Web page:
The Michigan Daily - Wednesday, September 18, 1996 - 3
Survey shows few care about student govt.
MSU sets up
Those who feared they might have to
mourn behind closed doors when their
furry loved one passed away need not
Worry any longer.
Michigan State University has allo-
cated $1,000 annually to fund a hotline
run by 15 veterinary student volunteers
who answer calls from people dealing
with the loss or illness of a pet.
Volunteers said that 95 percent of the
ers are women mourning animals
ranging from horses and pigs to pet
birds who were eaten by dogs.
Volunteers said many feel guilty for
neglecting their animals or for over-
'Society doesn't let people mourn
pets' said Jen Lesko, student coordina-
tor for the hotline. "I find myself get-
tijig' angry that people can't find sup-
~tThey feel so lost, alone'
esko said the hotline provides valu-
able training for future veterinarians
who will be dealing with pet owners.
icrosoft Corp. co-founder Paul
Ilen has donated $3.1 million to his
college fraternity, Pi Kappa Theta, at
Washington State University.
The funds will be used to build a
new house for its members that will
include a computer center with Internet
"The fraternity's old house, where
Allen had lived during the mid 1970s,
was condemned and destroyed after
ng designated a fire hazard.
=The new house will include central
air conditioning, a lighted outdoor bas-
ketall court, a barbecue pit, a big-
screen television and a pool table. The
house's rooms each have individual cli-
mate control and are twice the size of
hose in any other fraternity house on
"The vision of connecting millions
f people to a global network for
ediate access to information and
ources anywhere in the world is
omething I began thinking about
hin I was a student at Washington
tate," Allen said in a written state-
Allen dropped out of school in 1976
6 start Microsoft with boyhood friend
Allen and other fraternity members
vociated with the construction pro-
will dedicate the house on Sept.
a tttle after
Five musicians were taken to the
osital after a brawl broke out
tween band members following the
on-opening game between Jackson
tate University and Alabama State
Instruments were used as weapons in
. ight between the two 200-member
"ds that occurred outside Legion
tel in Birmingham, Ala., after
labama State's 40-0 loss to Jackson
ate, Deputy Police Chief Leroy
Stover told The Chronicle of Higher
n additional seven students were
reated by paramedics, Stover told
The Chronicle, and no charges were
"There is keen competition ... not
just between the football teams, but
between the bands as well," said Ruby
Neely, Director of Public Information
at Jackson State. "We're going to, put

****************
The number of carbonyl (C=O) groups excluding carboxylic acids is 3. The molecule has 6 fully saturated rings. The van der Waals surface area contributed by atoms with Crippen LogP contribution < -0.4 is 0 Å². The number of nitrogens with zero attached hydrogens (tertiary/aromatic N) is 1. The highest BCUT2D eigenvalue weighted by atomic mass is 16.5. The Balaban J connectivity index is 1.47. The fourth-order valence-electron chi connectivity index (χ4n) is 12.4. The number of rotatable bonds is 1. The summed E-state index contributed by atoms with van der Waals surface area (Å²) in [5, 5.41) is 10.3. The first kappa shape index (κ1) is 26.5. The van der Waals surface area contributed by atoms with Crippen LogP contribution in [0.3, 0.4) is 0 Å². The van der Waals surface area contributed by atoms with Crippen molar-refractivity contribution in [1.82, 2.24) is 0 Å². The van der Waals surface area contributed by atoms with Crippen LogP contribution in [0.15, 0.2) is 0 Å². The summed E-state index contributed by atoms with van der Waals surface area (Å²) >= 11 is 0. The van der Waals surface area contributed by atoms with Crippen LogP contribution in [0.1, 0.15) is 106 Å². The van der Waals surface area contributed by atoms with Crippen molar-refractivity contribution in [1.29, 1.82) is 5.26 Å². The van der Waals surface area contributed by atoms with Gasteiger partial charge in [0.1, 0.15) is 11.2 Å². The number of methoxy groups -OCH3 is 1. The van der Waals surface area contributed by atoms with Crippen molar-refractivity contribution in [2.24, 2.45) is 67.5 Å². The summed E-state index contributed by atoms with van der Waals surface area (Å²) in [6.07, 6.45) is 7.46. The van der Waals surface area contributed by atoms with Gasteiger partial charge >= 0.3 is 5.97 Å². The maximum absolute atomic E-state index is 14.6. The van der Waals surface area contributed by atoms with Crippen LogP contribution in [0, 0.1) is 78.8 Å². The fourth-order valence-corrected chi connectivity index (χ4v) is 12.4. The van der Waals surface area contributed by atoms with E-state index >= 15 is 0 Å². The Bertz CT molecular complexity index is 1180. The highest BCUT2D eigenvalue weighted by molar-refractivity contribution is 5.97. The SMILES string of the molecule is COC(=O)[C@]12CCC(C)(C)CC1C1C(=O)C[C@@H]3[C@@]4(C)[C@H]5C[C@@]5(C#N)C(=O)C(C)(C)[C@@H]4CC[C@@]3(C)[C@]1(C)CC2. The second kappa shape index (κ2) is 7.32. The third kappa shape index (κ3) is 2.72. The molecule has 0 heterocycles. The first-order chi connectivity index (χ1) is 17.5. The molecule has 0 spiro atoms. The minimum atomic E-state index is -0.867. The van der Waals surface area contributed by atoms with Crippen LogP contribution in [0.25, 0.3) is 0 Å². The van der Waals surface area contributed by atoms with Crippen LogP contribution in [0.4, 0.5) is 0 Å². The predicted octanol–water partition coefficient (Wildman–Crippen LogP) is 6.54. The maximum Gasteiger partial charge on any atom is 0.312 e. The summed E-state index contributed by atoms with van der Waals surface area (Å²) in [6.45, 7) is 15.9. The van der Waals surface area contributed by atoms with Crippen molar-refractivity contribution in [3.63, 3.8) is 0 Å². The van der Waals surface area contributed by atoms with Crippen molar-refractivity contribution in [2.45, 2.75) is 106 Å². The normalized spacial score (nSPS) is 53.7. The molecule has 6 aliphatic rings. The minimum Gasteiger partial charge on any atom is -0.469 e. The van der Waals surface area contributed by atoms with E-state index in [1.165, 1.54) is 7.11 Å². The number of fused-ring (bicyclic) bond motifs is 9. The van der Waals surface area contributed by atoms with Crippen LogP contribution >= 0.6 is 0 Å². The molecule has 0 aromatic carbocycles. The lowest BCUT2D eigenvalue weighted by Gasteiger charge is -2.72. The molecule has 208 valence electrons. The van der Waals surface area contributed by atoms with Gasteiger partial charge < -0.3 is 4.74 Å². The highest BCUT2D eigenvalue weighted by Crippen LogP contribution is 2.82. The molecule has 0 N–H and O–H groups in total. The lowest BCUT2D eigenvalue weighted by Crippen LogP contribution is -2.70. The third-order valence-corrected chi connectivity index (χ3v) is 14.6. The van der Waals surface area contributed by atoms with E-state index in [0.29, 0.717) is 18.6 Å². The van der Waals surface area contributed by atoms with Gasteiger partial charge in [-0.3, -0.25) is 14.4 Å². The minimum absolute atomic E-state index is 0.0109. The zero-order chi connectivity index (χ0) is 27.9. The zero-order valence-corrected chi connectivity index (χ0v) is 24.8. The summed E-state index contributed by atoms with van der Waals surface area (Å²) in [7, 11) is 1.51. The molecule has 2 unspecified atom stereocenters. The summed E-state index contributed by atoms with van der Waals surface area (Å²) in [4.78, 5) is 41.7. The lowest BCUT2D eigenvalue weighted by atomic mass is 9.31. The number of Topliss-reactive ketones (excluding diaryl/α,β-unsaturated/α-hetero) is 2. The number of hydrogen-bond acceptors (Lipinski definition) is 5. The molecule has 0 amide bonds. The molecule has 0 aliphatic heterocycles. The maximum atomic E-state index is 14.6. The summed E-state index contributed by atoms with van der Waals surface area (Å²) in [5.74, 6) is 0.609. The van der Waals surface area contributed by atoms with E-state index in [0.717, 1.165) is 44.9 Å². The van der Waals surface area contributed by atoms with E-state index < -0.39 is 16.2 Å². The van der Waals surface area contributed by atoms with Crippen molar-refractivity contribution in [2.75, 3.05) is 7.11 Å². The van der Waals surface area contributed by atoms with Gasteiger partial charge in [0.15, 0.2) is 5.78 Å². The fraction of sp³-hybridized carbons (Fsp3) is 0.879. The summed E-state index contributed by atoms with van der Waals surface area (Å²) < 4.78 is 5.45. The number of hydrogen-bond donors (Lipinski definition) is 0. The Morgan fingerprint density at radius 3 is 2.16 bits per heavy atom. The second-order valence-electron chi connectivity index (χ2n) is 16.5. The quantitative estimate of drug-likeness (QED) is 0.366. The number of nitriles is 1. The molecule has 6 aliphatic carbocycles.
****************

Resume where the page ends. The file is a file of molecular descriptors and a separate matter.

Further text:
forth our best efforts to put this incident
- Compiled by Daily Staff Reporter
By Will Weissert
Daily Staff Reporter
The Michigan Student Assembly may be suffering
from an identity crisis.
A recent survey, compiled by members of MSA,
reports that most students know what the assembly is
- but that's it.
The survey, a random ID.number-based phone poll of
between 215 and 220 University students, found that 78
percent of those called correctly identified the initials
"MSA" as short for the Michigan Student Assembly.
But of those who knew what the assembly is, 78
percent had no opinion, one way or the other about it.
"(MSA) is just kind of there," said LSA junior Elly
Winner. "It could be useful, it could be doing good
things, but I have no idea whether it is or not."
Some students knew even less about MSA. "There's
something called MSA and something called the
Students' Party? Am I right?" asked LSA junior Kerk
LSA senior Joseph Bidjoka said many students had
heard of the assembly only because they have friends
who are MSA representatives.
"The only reason I know about it is because I am
friends with (former MSA President) Flint Wainess,
who used to run it," Bidjoka said. "If it weren't for
that, I wouldn't have known anything."
Bidjoka said students have no opinion on MSA
because it does little to accomplish things they are
"I don't think it really does much for students,
because if it did they would have an opinion on it," he
MSA President Fiona Rose said students have lost
interest in what MSA does because the assembly has
lost much of the power it once had.
"I think the primary reason students are unaware of
what the assembly does is because today MSA has
almost no power to control everyday aspects of stu-
dents' lives," she said.
Rose said the growth of other student groups also
may have hurt the assembly's student resources.
"With 600 other student groups, sometimes student